How to configure absolute imports in Angular

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If you experienced the following inconvenience:

import { myService } from '../../services/myService';

This article is for you.

Defenetly, there is nothing wrong with this import statement form syntactical point of view. However, this situation might become even worse when you have multiple imports in your class:

import { myService } from '../../services/myService';
import { myModel } from '../../models/myModel';
import * as fromStore from '../../store';
import { myDirective } from '../../directives/myDirective';

The problem here is with relative paths. It's not absolutely clear where our imports are coming from. It would be nice to have straightforward paths to simplify writing of import statements rather than traverse several folders up guessing at which level the proper folder is located.

The Solution

The main goal of this solution is to provide minimal effort to solve this issue avoiding webpack eject.

Here's how we will do it:

Step 1. Add property baseUrl in tsconfig.json. :

"compilerOptions": {
    "baseUrl": "src",
    ...
}

The value should be set to src (will not work otherwise).

Step 2. Add paths object :

{
  "compileOnSave": false,
  "compilerOptions": {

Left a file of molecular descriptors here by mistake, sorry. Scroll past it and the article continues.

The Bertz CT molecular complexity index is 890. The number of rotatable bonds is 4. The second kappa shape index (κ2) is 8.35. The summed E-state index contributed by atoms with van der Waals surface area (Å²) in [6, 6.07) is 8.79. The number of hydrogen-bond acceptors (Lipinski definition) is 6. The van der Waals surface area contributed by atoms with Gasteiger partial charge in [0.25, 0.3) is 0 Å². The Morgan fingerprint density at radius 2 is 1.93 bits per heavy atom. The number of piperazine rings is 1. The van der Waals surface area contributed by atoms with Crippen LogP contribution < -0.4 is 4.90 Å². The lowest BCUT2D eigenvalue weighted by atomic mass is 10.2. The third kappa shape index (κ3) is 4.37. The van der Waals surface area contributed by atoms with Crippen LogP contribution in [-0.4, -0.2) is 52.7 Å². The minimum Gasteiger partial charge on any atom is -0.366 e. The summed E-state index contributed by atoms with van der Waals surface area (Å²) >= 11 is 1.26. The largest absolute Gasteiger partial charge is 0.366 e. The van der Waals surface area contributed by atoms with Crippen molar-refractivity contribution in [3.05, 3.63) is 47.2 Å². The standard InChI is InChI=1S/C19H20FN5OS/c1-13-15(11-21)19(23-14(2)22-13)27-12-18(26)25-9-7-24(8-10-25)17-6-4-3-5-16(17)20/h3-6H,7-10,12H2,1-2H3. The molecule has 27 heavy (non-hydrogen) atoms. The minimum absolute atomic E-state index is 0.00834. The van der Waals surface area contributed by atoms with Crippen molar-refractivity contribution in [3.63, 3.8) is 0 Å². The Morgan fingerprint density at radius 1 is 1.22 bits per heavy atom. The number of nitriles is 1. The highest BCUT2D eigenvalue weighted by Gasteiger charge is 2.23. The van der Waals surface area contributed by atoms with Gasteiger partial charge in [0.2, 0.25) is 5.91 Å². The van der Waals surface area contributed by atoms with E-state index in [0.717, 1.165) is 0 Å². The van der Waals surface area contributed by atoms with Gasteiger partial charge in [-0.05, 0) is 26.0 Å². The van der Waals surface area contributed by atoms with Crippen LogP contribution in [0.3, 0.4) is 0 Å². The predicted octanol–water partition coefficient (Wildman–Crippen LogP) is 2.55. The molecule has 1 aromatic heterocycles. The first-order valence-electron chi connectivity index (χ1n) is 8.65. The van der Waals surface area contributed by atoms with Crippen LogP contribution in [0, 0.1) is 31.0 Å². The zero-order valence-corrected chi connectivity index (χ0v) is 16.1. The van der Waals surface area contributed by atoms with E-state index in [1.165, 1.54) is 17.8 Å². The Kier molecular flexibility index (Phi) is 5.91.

...
    "paths": {
      "app/*": [ "app/*" ],
      "environments/*": [ "environments/*" ],
      ...
    }
  }
}

In the paths object we need to specify all folders under src folder in the format mentioned above to be able to use absolute imports. After that, the initial example in this article can be rewritten in the following way:

import { myService } from 'app/services/myService';
import { myService } from 'app/services/myService';
import { myModel } from 'app/models/myModel';
import * as fromStore from 'app/store';
import { myDirective } from 'app/directives/myDirective';

As a result, imports look more organized. The beauty of this approach that it doesn't break existing relative imports and doesn't require webapack configuration at all. The only disadvantage is that it's not possible to use this approach to import something at a root level: for this, you still need to use relative imports traversing to the top.